PUBLIC "-//W3C//DTD XHTML 1.0 Transitional//EN"
      "http://www.w3.org/TR/xhtml1/DTD/xhtml1-transitional.dtd">
<html xmlns="http://www.w3.org/1999/xhtml" xml:lang="en" lang="en"
      xmlns:h="http://xmlns.jcp.org/jsf/html"
      xmlns:fc="http://xmlns.jcp.org/jsf/composite/components">
    <h:head>
        <title>Firstcup Greeting Page</title>
    </h:head>
    <h:body>
        <h:form>
            <h2>
                <h:outputText value="#{bundle.Welcome}"/>
            </h2>
            <h:outputText value="#{bundle.DukeIs} "/>
            <h:outputText value="#{dukesBDay.age} #{bundle.YearsOldToday}"/>
            <p/>
            <h:outputText value="#{bundle.Instructions}"/>
            <p/>
            <h:outputText value="#{bundle.YourBD} "/>
            <fc:inputDate id="userBirthday" date="#{dukesBDay.yourBD}" />
            <p/>
            <h:commandButton value="#{bundle.Submit}"
                             action="#{dukesBDay.processBirthday}"/>
        </h:form>

    </h:body>
</html>

The greeting.xhtml file uses the HTML RenderKit and the components resource library tag libraries. The components tag library has a prefix of fc, and is used to specify the inputDate composite component in the form below. The <fc:inputDate id="userBirthday" date="#{dukesBDay.yourBD}" /> tag has the required date attribute, and it stores the value in the yourBD property in the DukesBDay managed bean by using the EL expression #{dukesBDay.yourBD}.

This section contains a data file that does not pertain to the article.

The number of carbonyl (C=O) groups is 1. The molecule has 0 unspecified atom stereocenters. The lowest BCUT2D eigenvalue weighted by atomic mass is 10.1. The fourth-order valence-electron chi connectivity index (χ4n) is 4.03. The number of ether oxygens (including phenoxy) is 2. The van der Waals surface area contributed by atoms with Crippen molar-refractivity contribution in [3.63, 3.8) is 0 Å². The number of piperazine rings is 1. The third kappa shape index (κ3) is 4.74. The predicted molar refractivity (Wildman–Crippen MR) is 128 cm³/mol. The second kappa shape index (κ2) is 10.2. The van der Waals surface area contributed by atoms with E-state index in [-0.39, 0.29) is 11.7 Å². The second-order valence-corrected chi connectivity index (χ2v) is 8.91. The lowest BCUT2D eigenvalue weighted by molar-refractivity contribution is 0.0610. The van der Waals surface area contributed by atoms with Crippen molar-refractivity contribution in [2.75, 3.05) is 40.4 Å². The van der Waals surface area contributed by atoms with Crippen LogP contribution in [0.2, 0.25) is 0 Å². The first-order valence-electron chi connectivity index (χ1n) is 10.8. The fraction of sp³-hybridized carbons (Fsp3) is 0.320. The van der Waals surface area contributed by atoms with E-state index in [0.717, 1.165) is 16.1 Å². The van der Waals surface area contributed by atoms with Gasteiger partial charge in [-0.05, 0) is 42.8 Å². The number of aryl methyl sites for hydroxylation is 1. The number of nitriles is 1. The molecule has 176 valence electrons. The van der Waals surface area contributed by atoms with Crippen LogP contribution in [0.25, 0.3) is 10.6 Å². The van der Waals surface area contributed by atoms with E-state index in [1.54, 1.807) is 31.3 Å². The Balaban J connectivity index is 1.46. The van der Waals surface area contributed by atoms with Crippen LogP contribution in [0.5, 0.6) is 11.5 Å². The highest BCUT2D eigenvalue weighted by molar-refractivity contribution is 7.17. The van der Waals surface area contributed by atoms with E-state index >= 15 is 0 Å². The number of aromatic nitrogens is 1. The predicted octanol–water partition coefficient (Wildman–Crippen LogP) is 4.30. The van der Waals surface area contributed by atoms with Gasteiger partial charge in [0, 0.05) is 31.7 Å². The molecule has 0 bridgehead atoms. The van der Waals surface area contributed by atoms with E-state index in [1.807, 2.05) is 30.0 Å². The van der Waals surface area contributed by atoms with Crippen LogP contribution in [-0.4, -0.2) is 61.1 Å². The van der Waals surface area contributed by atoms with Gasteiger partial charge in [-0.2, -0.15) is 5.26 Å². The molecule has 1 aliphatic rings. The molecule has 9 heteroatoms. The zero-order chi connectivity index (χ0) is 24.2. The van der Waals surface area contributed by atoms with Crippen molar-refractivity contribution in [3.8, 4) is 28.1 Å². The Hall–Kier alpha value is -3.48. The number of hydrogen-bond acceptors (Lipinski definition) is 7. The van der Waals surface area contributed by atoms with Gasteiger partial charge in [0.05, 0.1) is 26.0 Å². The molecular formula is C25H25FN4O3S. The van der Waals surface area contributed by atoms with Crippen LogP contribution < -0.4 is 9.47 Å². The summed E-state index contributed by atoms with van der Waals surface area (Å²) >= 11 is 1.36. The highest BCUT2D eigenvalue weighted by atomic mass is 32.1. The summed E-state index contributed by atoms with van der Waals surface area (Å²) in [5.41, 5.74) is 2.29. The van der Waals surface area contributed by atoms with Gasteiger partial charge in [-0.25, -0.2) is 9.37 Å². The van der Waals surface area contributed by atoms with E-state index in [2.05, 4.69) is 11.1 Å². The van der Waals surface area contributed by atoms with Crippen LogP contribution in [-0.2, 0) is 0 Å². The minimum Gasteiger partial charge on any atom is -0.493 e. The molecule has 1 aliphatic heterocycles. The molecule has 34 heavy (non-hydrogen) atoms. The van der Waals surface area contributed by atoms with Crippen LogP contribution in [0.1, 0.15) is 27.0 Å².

The localized strings are referenced by the EL expressions #{bundle.property-name}. For example, the <h:outputText value="#{bundle.Welcome}"/> tag will display the following string in English locales:

Hi. I'm Duke. Let's find out who's older -- you or I.

The <h:commandButton> tag creates a Submit button and specifies that a successful submission should render the response.xhtml file by setting the action attribute to #{dukesBDay.processBirthday}. The processBirthday method returns the value "/response.xhtml". The action attribute is used to define navigation rules for forms in Facelets pages.